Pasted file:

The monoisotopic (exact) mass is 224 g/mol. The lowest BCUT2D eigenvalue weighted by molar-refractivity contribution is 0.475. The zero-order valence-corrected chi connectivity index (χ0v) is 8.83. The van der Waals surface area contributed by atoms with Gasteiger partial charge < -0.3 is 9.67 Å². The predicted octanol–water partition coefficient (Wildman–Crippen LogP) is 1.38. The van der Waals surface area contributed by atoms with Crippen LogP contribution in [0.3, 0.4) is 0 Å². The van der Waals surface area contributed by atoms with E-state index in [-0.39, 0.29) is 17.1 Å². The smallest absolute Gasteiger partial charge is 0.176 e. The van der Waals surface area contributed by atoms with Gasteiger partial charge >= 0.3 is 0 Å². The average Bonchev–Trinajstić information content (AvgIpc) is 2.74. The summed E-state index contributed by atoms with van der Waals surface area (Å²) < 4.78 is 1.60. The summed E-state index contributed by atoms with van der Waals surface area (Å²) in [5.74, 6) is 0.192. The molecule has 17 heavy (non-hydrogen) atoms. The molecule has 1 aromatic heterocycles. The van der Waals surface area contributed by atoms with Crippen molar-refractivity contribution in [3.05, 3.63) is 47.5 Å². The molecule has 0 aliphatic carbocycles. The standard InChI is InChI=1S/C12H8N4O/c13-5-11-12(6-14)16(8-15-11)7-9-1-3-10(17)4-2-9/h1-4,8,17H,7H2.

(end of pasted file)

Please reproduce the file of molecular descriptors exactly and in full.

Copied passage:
The monoisotopic (exact) mass is 224 g/mol. The lowest BCUT2D eigenvalue weighted by molar-refractivity contribution is 0.475. The zero-order valence-corrected chi connectivity index (χ0v) is 8.83. The van der Waals surface area contributed by atoms with Gasteiger partial charge < -0.3 is 9.67 Å². The predicted octanol–water partition coefficient (Wildman–Crippen LogP) is 1.38. The van der Waals surface area contributed by atoms with Crippen LogP contribution in [0.3, 0.4) is 0 Å². The van der Waals surface area contributed by atoms with E-state index in [-0.39, 0.29) is 17.1 Å². The smallest absolute Gasteiger partial charge is 0.176 e. The van der Waals surface area contributed by atoms with Gasteiger partial charge >= 0.3 is 0 Å². The average Bonchev–Trinajstić information content (AvgIpc) is 2.74. The summed E-state index contributed by atoms with van der Waals surface area (Å²) < 4.78 is 1.60. The summed E-state index contributed by atoms with van der Waals surface area (Å²) in [5.74, 6) is 0.192. The molecule has 17 heavy (non-hydrogen) atoms. The molecule has 1 aromatic heterocycles. The van der Waals surface area contributed by atoms with Crippen molar-refractivity contribution in [3.05, 3.63) is 47.5 Å². The molecule has 0 aliphatic carbocycles. The standard InChI is InChI=1S/C12H8N4O/c13-5-11-12(6-14)16(8-15-11)7-9-1-3-10(17)4-2-9/h1-4,8,17H,7H2.